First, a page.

A WeChat Ban Should Be the Moment for Decentralized Tech. But It’s Not.
People from the world’s two largest economies could soon have a much harder time communicating with each other. Literally.
The U.S. may soon ban WeChat, the multi-purpose messaging app for more than 1 billion Chinese users, in addition to shutting down TikTok’s American operations. The ban could be disruptive for 19 million active WeChat users in the U.S., including Americans who regularly communicate with China. Popular messaging apps such as Telegram and Facebook’s WhatsApp are blocked in China, further limiting communication channels.
President Donald Trump’s threat highlights how governments can, by targeting centralized companies, disrupt the communication of millions of people. This should be the perfect moment for borderless, decentralized apps that can’t be easily shut down. But it’s not.
Decentralized apps use blockchain technology to store data in a distributed manner, rather than having it be controlled by a single company. But technical immaturity, legal limitations and ambiguous regulatory frameworks prevent decentralized apps from becoming serious competition for centralized platforms such as WeChat and Facebook’s Messenger, industry watchers said.
“The daily chat activities are still happening in the Web 2.0 world,” Mable Jiang, a Beijing-based principal at Multicoin Capital, a U.S. investment firm with a focus on cryptocurrencies and blockchain technology, said in an email. “The User Interface/User Experience needs to be as good as the Web 2.0-based ones, and this point in fact is the universal hurdle for any decentralized applications to be adopted.”
Decentralized technology experienced exponential growth with large investments through Initial Coin Offerings (ICOs), in which tech companies raise capital through token sales. Status, an Ethereum-based messaging company that aimed to be the answer to WhatsApp, raised over $100 million in June 2017, while Telegram, which aimed to launch Telegram Open Network (TON), a public blockchain project that could be applied to its messaging app, managed to raise a staggering $1.7 billion. Telegram later had to abort the project due to a legal dispute with the Securities and Exchange Commission (SEC).
“Decentralized technology has improved tremendously over the past three years in terms of performance and user experience,” said Jonathan Zerah, head of marketing at Status. “However, much of the technology is still in its infancy and requires much improvement to be compared to legacy systems and web2 messaging apps.”
Blockchain-based messaging apps currently have only the most basic functions such as text messaging and audio chatting, and that might not satisfy all the needs of users, said Jason Wu, CEO of Definer, a decentralized financial services startup.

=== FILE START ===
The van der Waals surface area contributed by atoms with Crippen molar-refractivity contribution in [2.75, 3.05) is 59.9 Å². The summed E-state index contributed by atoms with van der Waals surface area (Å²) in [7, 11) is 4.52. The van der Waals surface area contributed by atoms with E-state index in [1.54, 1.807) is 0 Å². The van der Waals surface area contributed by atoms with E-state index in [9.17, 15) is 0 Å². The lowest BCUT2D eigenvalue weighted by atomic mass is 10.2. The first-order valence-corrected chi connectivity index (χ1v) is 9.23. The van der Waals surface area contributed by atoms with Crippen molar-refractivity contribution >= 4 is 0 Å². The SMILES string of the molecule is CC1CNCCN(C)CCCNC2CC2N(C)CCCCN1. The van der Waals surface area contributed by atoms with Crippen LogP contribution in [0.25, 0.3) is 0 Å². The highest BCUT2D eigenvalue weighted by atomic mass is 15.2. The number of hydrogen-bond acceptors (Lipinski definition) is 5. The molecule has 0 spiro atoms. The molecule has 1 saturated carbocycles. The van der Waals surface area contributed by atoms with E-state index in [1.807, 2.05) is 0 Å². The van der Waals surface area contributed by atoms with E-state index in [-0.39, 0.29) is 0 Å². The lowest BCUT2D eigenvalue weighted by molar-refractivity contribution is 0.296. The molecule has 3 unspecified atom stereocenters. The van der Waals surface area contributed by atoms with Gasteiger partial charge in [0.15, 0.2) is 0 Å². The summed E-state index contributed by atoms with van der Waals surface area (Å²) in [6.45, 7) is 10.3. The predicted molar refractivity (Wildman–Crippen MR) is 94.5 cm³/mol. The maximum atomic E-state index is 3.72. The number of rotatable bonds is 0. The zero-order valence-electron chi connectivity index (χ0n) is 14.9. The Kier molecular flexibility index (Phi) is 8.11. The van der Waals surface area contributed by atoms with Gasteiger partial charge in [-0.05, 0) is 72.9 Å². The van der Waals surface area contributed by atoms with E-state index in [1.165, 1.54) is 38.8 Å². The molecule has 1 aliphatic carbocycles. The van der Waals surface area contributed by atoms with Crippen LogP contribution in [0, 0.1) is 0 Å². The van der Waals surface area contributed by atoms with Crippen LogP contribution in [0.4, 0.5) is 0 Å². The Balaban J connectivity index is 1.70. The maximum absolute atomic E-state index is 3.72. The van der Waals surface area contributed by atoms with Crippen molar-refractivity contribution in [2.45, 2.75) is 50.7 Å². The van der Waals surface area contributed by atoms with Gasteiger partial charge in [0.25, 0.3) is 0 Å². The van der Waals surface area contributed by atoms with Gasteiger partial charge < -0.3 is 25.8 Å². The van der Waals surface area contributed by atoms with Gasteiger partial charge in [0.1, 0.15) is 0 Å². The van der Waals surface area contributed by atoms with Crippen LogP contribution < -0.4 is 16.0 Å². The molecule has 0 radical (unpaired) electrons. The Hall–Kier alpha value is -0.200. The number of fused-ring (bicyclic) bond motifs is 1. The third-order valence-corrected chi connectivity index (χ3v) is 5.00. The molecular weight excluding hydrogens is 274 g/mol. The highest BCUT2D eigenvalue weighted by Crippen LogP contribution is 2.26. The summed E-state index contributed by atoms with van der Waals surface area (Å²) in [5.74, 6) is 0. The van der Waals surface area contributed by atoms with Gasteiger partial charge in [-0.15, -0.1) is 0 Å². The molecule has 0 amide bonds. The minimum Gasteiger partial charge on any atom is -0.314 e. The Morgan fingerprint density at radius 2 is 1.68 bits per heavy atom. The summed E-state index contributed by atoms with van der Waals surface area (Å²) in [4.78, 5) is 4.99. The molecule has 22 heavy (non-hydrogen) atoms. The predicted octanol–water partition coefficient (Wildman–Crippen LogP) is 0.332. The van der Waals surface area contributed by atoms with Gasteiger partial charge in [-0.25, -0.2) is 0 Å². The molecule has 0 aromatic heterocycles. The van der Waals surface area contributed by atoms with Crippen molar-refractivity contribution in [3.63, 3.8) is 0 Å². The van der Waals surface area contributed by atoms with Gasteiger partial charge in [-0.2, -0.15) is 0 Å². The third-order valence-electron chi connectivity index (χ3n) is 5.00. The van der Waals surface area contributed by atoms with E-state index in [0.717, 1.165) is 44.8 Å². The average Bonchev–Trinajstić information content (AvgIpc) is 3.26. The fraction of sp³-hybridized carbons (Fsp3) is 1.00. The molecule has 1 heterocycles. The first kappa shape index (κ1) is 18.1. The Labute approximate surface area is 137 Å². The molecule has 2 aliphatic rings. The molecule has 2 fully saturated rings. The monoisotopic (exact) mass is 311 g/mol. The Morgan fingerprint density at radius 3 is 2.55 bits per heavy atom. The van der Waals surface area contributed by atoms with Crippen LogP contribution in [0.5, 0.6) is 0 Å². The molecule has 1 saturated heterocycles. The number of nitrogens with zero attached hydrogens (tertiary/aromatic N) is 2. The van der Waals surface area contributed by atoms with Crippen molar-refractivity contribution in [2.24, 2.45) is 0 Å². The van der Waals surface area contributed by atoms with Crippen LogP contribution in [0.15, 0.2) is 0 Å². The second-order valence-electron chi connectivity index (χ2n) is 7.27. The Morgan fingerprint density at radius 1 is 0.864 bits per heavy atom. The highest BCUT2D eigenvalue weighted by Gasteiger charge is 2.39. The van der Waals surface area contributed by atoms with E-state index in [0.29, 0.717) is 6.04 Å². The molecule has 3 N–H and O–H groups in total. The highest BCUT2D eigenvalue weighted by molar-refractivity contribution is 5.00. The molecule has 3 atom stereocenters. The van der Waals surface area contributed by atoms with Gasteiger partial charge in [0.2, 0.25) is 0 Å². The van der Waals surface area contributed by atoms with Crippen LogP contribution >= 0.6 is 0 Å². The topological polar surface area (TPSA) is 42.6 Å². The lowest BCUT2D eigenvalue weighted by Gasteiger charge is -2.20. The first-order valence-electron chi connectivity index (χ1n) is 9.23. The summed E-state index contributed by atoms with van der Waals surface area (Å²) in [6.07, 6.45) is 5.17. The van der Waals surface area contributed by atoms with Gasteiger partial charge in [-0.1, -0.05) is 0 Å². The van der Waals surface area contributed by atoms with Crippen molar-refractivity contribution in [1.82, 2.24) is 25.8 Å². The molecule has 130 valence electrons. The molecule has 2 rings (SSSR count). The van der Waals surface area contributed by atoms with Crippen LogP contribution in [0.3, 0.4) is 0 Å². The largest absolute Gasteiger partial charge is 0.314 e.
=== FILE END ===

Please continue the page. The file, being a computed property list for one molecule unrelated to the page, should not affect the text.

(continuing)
“If people want to video chat, they would probably use Skype or Zoom via a Virtual Private Network (VPN), which is otherwise unavailable on decentralized messaging apps,” Wu said.
Read More: TikTok and the Great Firewall of America
Another reason why it is difficult for decentralized messaging apps to reach large-scale adoption is that many users on WeChat and Messenger might not view privacy, which is a top priority for decentralized apps, as their biggest concern.
Centralized messaging apps might store and analyze their users’ data to come up with new features that make the user experience more convenient. Facebook has long attracted controversy for using personal data to sell ads, and it’s well-known that WeChat messages could be accessed by Chinese authorities. But concerns about privacy have not caused users to abandon these platforms en masse.
“Many of the issues of decentralization lie in the tradeoff of security and privacy for convenience,” Zera said. “I think there needs to be better systems in place for identities and growing one’s network without sacrificing personal privacy and the privacy of their contacts.”
Popular encrypted messaging apps such as Signal and Telegram have better privacy protection, but they are not decentralized. While these companies claim they can’t read your encrypted texts, user data is stored in a centralized system and the companies have the ability to shut off their services.
Downloads of Signal and WeChat have spiked since the ban. WeChat users in the U.S. scrambled to install the latest version of the app before it is removed from the app stores, while people in China sought alternatives like Signal in case they can’t use WeChat to connect with people in the U.S.